By Karen Frantz
The wrenching stories of destruction share many common elements: pews that had to be ripped out, waterlogged religious texts, congregants holding on to some sense of normalcy with makeshift services.
But now, one year after Hurricane Sandy left many of the houses of worship devastated in its wake, religious institutions in southern Queens are largely back on their feet and optimistic about the future.
“We’re on the rebound,” said Barry Rachnowitz, director of the Howard Beach Judea Center Preschool, at 162-05 90th St.
He said that although the preschool and connected synagogue are still struggling financially, they are managing and he is looking to the future with hope. Many vital repairs have been made, including replacing ruined walls, furniture and religious articles. And the preschool, which makes money for the synagogue through memberships, is back to business.
Other houses of worship that were still closed several months after the storm have also reopened their doors. Our Lady of Grace in Howard Beach opened Palm Sunday right before Easter, while Christ Presbyterian Church by the Sea in Broad Channel opened two months ago.
But despite the victories, it has been a long year for many.
“It’s an exercise in patience, frustration and perseverance,” said the Rev. Anthony Rucando, of Our Lady of Grace, at 100-05 159th Ave.
He said the church took on water that was so high it reached over his head, and the floor, walls, boiler, statues and religious texts had to be repaired or replaced.
Don Minor, an elder at Christ Presbyterian by the Sea, at 102 Noel Road, said not having the church open was hard on its members. He said a few congregants died while the church was still closed and those funerals had to be held elsewhere.
And despite major progress, some houses of worship still had additional repairs to make one year after the storm.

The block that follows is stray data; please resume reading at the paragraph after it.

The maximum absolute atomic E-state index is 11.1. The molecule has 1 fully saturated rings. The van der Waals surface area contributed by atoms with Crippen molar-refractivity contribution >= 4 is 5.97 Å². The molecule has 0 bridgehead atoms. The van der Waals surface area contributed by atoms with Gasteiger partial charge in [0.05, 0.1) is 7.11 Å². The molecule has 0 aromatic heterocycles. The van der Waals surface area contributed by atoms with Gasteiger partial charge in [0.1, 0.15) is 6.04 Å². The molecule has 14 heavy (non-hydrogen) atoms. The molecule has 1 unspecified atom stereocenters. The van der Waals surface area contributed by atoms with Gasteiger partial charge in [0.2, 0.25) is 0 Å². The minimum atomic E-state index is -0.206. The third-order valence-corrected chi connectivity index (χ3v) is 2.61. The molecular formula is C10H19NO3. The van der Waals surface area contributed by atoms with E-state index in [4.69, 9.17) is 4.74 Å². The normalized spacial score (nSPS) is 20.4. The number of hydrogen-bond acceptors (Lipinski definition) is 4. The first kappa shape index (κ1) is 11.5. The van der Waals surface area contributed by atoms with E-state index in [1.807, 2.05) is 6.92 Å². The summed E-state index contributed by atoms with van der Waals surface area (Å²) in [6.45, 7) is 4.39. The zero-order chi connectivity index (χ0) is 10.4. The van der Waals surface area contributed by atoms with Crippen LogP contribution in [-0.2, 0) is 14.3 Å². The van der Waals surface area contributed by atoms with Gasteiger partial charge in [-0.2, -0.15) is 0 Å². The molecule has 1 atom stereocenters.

Though the church itself was restored, Minor was hard at work Sunday rebuilding Christ Presbyterian’s community hall, its main source of money. And Rachnowitz said that after about $50,000 already spent in emergency repairs to the Howard Beach Judea Center, he estimated another $25,000 worth of work still needed to be done.
Religious leaders said they were relying on insurance, grants and donations to pay for repairs. Some members of Congress, including U.S. Rep. Grace Meng (D-Flushing) and U.S. Sen. Kirsten Gillibrand (D-N.Y.), have also been pushing legislation to allow the Federal Emergency Management Agency to provide houses of worship aid for rebuilding, which it does not do currently due to separation of church and state concerns.
But although a bill passed the House of Representatives in February and a sister bill was introduced in the Senate in July, the measure is stalled in committee and religious leaders said they were not holding their breath for any possible forthcoming aid.
“Nobody helps,” said Minor, referring to the government. “We don’t hold out much hope.”
But despite the lack of FEMA aid, many houses of worship have been greatly helped by congregants who have rallied behind their churches and synagogues by providing donations or helping personally with cleanup and repair.
Rucando said that after the storm members of his Howard Beach church assured him that they would rebuild, a promise they made good on.
“In the end something greater came about,” he said. “A renewed sense of community, of faith.”